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The Debate in Criminal Law

  • Daniel González Lagier
Chapter
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Part of the Law and Philosophy Library book series (LAPS, volume 67)

Abstract

In the previous chapter, I have tried to show that the debate about the individuation of actions (one of the most relevant, but not the only debate about action in the sphere of the philosophy of action) revolves around three different aspects of actions, and that rather than focusing exclusively on one of these aspects, it may be more fruitful to construct a theory of action with three levels, which take into account each one of those aspects, respectively. In this chapter, I attempt to show that a lack of distinction between the three aspects (or, more precisely, the reduction of the phenomenon of action to only one of them) also underlies some controversies that have taken place within Continental criminal law (and to some extent also in Anglo-Saxon law, to which I will refer more briefly). In Continental criminal law, besides the problems that are intrinsic to the concept of action, we encounter some additional difficulties: First of all, on many occasions the discussion among criminal lawyers has been plagued by the attempt to derive a number of normative consequences from an assumed ontological structure of action. As we have seen in Chapter I, the concept of action can be useful for the criminal law insofar as it enables one to treat many of the problems in that branch of the law in a generic fashion. If legislation on criminal matters must give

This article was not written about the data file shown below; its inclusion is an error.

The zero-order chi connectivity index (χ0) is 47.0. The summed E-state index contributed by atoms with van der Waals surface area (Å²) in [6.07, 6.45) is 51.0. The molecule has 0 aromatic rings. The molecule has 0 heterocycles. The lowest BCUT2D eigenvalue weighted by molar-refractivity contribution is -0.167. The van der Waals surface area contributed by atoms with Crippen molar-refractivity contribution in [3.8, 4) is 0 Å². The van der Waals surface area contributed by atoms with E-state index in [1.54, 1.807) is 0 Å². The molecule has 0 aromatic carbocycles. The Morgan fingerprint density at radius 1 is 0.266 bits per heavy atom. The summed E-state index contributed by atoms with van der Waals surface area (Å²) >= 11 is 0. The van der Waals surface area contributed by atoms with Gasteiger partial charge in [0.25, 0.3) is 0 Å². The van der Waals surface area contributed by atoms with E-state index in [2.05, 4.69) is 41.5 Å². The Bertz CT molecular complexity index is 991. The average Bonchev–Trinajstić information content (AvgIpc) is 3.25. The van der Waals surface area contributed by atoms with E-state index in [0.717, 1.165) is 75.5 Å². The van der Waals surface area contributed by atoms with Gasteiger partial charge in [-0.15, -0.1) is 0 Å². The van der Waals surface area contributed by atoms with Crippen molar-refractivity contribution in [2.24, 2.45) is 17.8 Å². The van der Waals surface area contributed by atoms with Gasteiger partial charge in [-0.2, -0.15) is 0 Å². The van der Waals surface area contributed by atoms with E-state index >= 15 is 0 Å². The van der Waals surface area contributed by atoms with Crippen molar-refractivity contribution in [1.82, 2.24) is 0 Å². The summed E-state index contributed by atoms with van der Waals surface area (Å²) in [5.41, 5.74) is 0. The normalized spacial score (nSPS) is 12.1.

Keywords

Bodily Movement Social Theory Intentional Action Causal Chain Causal Theory 
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References

  1. 1.
    On the problems a conceptualist approach (holding that normative solutions can be derived from the combination of the different elements of an offence) or a realist approach (holding that there is such a thing as a real, objective definition of action and of crime) raises in the criminal-law doctrine, cf., e. g., Nino 1980, pp. 64 ff.Google Scholar
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Copyright information

© Springer Science+Business Media Dordrecht 2003

Authors and Affiliations

  • Daniel González Lagier
    • 1
  1. 1.University of AlicanteAlicanteSpain

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